The former general manager of the San Francisco Public Utilities Commission appeared at a digital federal court arraignment Tuesday but did not enter a plea to charges of wire fraud for allegedly accepting bribes from a contractor who is now cooperating with prosecutors.
Harlan Kelly appeared with his attorney, Brian Getz, but formal arraignment was delayed until Feb. 2. Kelly remains free after Kelly’s father, Harlan Kelly Sr., agreed to put up a guarantee in the form of a $200,000 deed secured by his Fresno barbershop.
The only surprise in the proceeding was the revelation from Assistant U.S. Attorney Robin Harris that the FBI uncovered suspected cocaine while searching the younger Kelly’s San Francisco home.
The drug issue came up after Magistrate Laurel Beeler asked prosecutors if there was any justification in the record for drug testing being required as part Kelly’s supervised release.
“It is indicated by the record, your honor,” Harris told the magistrate. “During the search of Mr. Kelly’s home, we found a substance that tested presumptively positive for cocaine….”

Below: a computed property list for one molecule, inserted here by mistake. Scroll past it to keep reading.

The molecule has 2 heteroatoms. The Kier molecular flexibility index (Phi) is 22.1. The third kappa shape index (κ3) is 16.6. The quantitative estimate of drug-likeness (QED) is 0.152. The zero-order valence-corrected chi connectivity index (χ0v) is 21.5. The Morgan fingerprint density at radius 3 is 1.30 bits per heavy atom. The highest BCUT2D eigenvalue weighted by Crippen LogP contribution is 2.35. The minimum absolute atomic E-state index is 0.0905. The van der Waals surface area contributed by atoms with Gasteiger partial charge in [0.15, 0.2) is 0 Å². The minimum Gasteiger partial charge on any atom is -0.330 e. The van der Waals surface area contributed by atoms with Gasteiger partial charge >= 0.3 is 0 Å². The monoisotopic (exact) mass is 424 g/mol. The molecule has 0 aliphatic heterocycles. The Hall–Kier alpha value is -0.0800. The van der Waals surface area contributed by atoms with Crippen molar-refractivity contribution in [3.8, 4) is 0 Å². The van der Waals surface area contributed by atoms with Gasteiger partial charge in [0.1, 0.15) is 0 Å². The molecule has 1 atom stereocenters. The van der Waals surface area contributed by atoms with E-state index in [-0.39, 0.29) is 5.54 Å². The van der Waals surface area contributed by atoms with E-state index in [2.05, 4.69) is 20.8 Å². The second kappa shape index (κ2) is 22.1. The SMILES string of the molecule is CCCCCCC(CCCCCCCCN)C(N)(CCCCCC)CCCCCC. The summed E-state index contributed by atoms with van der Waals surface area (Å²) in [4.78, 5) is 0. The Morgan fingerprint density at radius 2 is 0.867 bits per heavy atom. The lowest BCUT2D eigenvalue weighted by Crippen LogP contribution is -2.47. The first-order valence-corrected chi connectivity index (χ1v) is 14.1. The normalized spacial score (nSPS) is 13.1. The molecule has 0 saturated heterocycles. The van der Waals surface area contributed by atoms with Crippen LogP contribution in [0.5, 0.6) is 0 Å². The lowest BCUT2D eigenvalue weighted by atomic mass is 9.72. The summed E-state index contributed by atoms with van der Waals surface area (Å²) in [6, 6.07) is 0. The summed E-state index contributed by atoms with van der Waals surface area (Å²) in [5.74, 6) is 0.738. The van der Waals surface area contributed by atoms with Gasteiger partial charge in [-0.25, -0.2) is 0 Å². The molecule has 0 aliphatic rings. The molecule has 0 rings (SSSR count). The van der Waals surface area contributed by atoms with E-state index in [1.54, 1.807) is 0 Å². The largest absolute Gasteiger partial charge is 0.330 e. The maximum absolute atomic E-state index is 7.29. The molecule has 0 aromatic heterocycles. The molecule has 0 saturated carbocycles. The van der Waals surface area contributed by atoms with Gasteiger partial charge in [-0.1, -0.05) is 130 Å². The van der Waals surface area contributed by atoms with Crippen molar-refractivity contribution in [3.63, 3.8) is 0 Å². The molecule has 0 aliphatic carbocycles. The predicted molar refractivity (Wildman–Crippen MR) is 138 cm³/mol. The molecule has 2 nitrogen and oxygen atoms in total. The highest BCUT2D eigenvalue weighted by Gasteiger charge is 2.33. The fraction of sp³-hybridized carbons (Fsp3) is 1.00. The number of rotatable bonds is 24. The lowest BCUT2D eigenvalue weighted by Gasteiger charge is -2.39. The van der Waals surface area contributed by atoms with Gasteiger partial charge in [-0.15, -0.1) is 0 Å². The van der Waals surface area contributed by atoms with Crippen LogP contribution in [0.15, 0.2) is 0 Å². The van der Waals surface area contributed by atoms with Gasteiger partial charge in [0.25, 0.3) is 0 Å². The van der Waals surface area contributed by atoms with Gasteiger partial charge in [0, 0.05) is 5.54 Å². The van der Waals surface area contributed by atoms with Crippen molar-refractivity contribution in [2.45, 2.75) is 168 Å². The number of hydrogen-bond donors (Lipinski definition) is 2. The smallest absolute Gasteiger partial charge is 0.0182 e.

Getz said the cocaine was residue left by an unidentified visitor to Kelly’s home in the Inner Sunset.
The FBI’s search took place on Nov. 30, according to Getz, who said at the time authorities found nothing to substantiate the fraud allegations and asserted his client’s innocence. Kelly resigned from his post as general manager on that day.
The charges prompted Kelly’s wife, City Administrator Naomi Kelly, to announce last week that she was taking a six week leave from her post to help her family through the ordeal. She denounced the government’s lead witness, contractor and permit expediter Walter Wong, as a “liar” and a “desperate man.”
The federal complaint alleges that Wong provided Harlan Kelly a free trip to China in exchange for Kelly’s having helped Wong with insider bidding information and other help on a contract to provide LED street lights to the city. Naomi Kelly told the FBI she paid Wong in cash for the trip.